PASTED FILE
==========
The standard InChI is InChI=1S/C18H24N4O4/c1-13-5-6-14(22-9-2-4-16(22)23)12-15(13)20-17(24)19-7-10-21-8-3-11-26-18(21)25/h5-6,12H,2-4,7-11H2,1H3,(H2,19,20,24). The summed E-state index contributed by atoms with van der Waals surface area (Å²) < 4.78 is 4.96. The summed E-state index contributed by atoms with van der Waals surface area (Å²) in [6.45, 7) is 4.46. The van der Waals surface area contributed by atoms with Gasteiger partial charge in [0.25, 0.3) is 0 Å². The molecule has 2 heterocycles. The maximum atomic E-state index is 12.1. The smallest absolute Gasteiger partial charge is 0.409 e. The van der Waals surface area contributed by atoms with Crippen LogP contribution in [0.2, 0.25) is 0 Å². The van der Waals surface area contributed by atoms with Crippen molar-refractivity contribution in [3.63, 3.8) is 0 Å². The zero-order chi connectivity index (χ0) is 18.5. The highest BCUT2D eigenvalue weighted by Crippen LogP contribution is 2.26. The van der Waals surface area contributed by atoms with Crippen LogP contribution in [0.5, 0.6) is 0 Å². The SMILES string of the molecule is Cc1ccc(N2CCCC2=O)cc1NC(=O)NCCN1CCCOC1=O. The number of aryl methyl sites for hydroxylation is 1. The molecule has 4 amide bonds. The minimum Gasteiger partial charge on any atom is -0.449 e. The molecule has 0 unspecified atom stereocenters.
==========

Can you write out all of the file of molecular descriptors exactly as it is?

The standard InChI is InChI=1S/C18H24N4O4/c1-13-5-6-14(22-9-2-4-16(22)23)12-15(13)20-17(24)19-7-10-21-8-3-11-26-18(21)25/h5-6,12H,2-4,7-11H2,1H3,(H2,19,20,24). The summed E-state index contributed by atoms with van der Waals surface area (Å²) < 4.78 is 4.96. The summed E-state index contributed by atoms with van der Waals surface area (Å²) in [6.45, 7) is 4.46. The van der Waals surface area contributed by atoms with Gasteiger partial charge in [0.25, 0.3) is 0 Å². The molecule has 2 heterocycles. The maximum atomic E-state index is 12.1. The smallest absolute Gasteiger partial charge is 0.409 e. The van der Waals surface area contributed by atoms with Crippen LogP contribution in [0.2, 0.25) is 0 Å². The van der Waals surface area contributed by atoms with Crippen molar-refractivity contribution in [3.63, 3.8) is 0 Å². The zero-order chi connectivity index (χ0) is 18.5. The highest BCUT2D eigenvalue weighted by Crippen LogP contribution is 2.26. The van der Waals surface area contributed by atoms with Crippen LogP contribution in [0.5, 0.6) is 0 Å². The SMILES string of the molecule is Cc1ccc(N2CCCC2=O)cc1NC(=O)NCCN1CCCOC1=O. The number of aryl methyl sites for hydroxylation is 1. The molecule has 4 amide bonds. The minimum Gasteiger partial charge on any atom is -0.449 e. The molecule has 0 unspecified atom stereocenters.